EuroBlic: How (un)successful are the authorities in BiH in meeting the conditions for the OHR’s closure?

Valentin Inzko: It is obvious that the 5+2 agenda has not been implemented and that the prescribed conditions have not been met. As I said earlier, at least two objectives on state and defence property have not been fulfilled. And the second condition – in simple terms a “stable political situation” – well, it is clear we are nowhere close to that. It is an interesting dilemma – do the people who are the most vocal about the closure of OHR really want to see OHR closed? Let me give you an example: defence property. The BiH Parliamentary Assembly adopted the Defence Law several years ago and with the support of SNSD, which provides the legal basis for a list of properties in both entities to be registered as the property of the BiH Armed Forces. Now the same party that approved this law is obstructing its implementation, refusing to register the limited number of properties located in the RS and thereby blocking one of the 5+2 objectives. This is just one example of how the same politicians who scream the loudest about the need for OHR to close do the least to complete the agenda that would allow for me to turn off the lights and close the door. In fact by their actions they actually extend my mandate.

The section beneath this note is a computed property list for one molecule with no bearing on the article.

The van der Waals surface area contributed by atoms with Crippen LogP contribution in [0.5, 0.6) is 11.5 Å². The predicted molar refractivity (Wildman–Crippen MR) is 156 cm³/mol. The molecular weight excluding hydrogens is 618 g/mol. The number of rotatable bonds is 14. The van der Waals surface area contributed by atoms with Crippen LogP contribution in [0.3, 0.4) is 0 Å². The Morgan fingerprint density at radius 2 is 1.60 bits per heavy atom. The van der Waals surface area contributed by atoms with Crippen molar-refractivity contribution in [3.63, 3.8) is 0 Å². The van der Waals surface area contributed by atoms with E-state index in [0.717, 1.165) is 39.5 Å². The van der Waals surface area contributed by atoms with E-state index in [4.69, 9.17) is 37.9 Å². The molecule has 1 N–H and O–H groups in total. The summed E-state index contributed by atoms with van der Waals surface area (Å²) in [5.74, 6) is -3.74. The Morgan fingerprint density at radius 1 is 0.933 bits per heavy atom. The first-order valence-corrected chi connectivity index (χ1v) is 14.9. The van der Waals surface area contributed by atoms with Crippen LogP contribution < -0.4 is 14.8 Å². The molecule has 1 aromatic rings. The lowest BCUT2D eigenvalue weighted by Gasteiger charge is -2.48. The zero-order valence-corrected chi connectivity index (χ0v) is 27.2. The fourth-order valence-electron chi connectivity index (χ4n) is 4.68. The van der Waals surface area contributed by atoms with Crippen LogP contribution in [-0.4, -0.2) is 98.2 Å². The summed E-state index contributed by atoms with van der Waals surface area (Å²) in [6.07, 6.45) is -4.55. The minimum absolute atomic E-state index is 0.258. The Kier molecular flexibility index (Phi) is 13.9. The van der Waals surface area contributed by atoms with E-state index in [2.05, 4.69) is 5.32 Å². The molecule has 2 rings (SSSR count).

EuroBlic: It is speculated that, because an agreement cannot be reached on the amendments to the Election Law, the 2018 general election in the country could be postponed. How bad would that scenario be for BiH?

Valentin Inzko: The International Community’s position on this issue is clear. The 2018 elections must be conducted and the election results need to be implemented smoothly. Obstructions and blockades are not acceptable. We encourage the political parties to find solutions on all pending issues as soon as possible. There are still some months left.